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Hi Gang,
I have a Stanley Mod 80258 router in a 82902 base, cir. 1970's. It dropped down when I lowered to bit and it jammed in the base. I've tried genteelly tapping it in the correct direction, and twisting it -- too no avail. Any suggestions how to mobilize it? Thanks. Walt
 

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Hey, Walt; welcome! *Shock* that puppy is coming up on 50 yrs. old. Older'n some of the members!
It still runs well? (Better than a lot of the members...)
Perhaps you could post some pics of it, from your own hard drive?)
 

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Hi Walt and welcome. I agree with Dan. That router is old enough that most of either haven't seen it at all or won't remember seeing one. But we might have some ideas if we can see it. You can post pictures by using the Go Advanced reply option. If you need help with that just ask and one of us will lead you through the steps.
 

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I was a kid when that came out of the factory. I'd look carefully at the router and base. The base will probably be a little bit higher on one side. I'd use a blunt metal object on the high side and lightly tap the (can't recall the name of the tool, but it's like a punch, but with a flat tip) tool repeatedly to see if it will work loose. Gently is the key to me. A tiny bit of lubricant might help, but be very sparing and when it comes apart, clean off all surfaces carefully with a blade cleaner. You may have 50 years of pitch on it. If you tap it too hard, it will just jam on the other side. If you get it loose, clean the hell out of the exterior of the motor and the inside of the base. Take the opportunity to check brushes.

Picture would really help. Many modern router bases have some sort of tightening mechanism that squeezes the base tight around the motor. If your router has that, loosen it as far as possible and gently spread the opening very slightly to see if it will loosen up.

If it's working, cleaning it up may give you another few years of use.
 

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Welcome to the forum Walt.
 

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Hey, Walt; welcome! *Shock* that puppy is coming up on 50 yrs. old. Older'n some of the members!
It still runs well? (Better than a lot of the members...)
Perhaps you could post some pics of it, from your own hard drive?)
Hey Dan I represent that.....I mean 50+ isn't that old. Funny thought yesterday while waiting to see my 3rd doctor of the week, I came into this world with 1 doctor and now have a team of what, 7. I don't get sick anymore, never really did, but I'm collecting a ton of titanium..... Mys son should be able to make a nice set of golf clubs one day. You go router......
 

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And I was a teenager....but a picture would help. I honestly don't remember Stanley routers. I have to wonder if a bit of Liquid Wrench might soak and help loosen the shaft? I had to do that the other day with an old Stanley 61 plane where the mouth adjustment was seized. About 10-15 minutes and a slight tap it all came loose. I'm guessing seeing how these use to belong to my deceased father-in-law who passed away in 2001 just shy of 100, the planes hadn't seen much use in many years. If that worked for me maybe it will loosen the two parts in the router but I'd use very light taps on the bit if possible.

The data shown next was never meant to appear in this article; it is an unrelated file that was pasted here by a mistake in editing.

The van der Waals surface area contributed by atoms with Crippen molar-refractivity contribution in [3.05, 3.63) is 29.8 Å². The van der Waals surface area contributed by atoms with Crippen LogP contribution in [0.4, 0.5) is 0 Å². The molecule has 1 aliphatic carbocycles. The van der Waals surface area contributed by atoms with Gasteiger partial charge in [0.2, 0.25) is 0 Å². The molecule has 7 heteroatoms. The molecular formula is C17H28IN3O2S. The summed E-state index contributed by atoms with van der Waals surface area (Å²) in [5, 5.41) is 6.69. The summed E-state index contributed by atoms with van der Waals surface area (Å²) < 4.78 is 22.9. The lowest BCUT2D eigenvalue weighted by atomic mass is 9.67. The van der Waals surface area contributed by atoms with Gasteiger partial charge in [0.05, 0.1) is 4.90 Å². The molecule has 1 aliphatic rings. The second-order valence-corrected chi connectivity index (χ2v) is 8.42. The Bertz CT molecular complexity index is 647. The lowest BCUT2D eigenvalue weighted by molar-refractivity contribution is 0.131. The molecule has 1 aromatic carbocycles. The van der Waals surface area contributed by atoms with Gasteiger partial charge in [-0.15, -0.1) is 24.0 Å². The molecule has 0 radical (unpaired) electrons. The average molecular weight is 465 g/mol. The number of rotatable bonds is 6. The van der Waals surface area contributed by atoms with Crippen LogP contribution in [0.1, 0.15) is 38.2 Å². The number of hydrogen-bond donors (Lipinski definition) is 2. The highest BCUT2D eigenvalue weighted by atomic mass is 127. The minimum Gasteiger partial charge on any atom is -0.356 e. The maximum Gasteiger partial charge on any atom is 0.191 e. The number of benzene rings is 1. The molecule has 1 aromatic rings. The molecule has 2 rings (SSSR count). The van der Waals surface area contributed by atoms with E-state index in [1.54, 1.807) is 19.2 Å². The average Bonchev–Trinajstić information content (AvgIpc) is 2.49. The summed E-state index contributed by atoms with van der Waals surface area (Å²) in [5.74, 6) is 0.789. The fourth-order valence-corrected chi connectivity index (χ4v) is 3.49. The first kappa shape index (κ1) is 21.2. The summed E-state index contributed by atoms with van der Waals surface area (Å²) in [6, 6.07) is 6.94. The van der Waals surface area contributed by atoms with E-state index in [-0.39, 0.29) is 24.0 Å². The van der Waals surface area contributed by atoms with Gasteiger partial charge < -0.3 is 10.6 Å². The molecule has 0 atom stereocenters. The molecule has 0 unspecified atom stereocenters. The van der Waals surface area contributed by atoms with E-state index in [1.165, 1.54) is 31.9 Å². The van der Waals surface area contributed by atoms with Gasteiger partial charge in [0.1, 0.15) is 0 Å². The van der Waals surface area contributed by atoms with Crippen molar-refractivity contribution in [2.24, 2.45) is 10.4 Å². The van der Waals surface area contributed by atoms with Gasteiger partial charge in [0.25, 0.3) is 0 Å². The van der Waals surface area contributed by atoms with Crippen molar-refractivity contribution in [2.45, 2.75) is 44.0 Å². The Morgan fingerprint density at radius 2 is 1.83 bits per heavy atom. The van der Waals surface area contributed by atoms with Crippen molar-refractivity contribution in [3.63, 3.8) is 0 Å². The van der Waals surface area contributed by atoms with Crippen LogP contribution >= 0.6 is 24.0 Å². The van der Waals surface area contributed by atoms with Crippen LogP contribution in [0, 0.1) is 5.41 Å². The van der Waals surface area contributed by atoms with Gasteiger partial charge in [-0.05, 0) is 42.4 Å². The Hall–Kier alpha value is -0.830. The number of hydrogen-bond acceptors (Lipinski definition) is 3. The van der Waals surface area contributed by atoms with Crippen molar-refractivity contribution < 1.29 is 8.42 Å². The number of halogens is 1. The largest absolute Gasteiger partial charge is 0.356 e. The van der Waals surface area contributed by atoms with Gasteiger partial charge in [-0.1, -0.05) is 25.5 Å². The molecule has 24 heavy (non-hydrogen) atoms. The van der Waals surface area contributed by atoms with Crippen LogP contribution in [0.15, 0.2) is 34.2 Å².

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Welcome Walt,

If all else fails two things come to mind, vice grips or a hammer ! Just kidding ! Maybe spray a little dry lube and try again. Good luck.

Dan
 

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Hi Gang,
I have a Stanley Mod 80258 router in a 82902 base, cir. 1970's. It dropped down when I lowered to bit and it jammed in the base. I've tried genteelly tapping it in the correct direction, and twisting it -- too no avail. Any suggestions how to mobilize it? Thanks. Walt
Welcome to the forum Walt maybe a little spray lube and taping with a soft mallet like a dead blow hammer should brake it loose. It is probably cocked in the base a little. Here is an image I found on ebay with maybe the same model for others that may have a suggestion https://www.ebay.ca/itm/Vtg-STANLEY...e-Manuals-MORE-/323735069092?oid=223377542733
 

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I was a kid when that came out of the factory. I'd look carefully at the router and base. The base will probably be a little bit higher on one side. I'd use a blunt metal object on the high side and lightly tap the (can't recall the name of the tool, but it's like a punch, but with a flat tip) tool repeatedly to see if it will work loose. Gently is the key to me. A tiny bit of lubricant might help, but be very sparing and when it comes apart, clean off all surfaces carefully with a blade cleaner. You may have 50 years of pitch on it. If you tap it too hard, it will just jam on the other side. If you get it loose, clean the hell out of the exterior of the motor and the inside of the base. Take the opportunity to check brushes.

Picture would really help. Many modern router bases have some sort of tightening mechanism that squeezes the base tight around the motor. If your router has that, loosen it as far as possible and gently spread the opening very slightly to see if it will loosen up.

If it's working, cleaning it up may give you another few years of use.
The tool is called a drift. Looks like a large centre punch but completely flat on the bottom.
 
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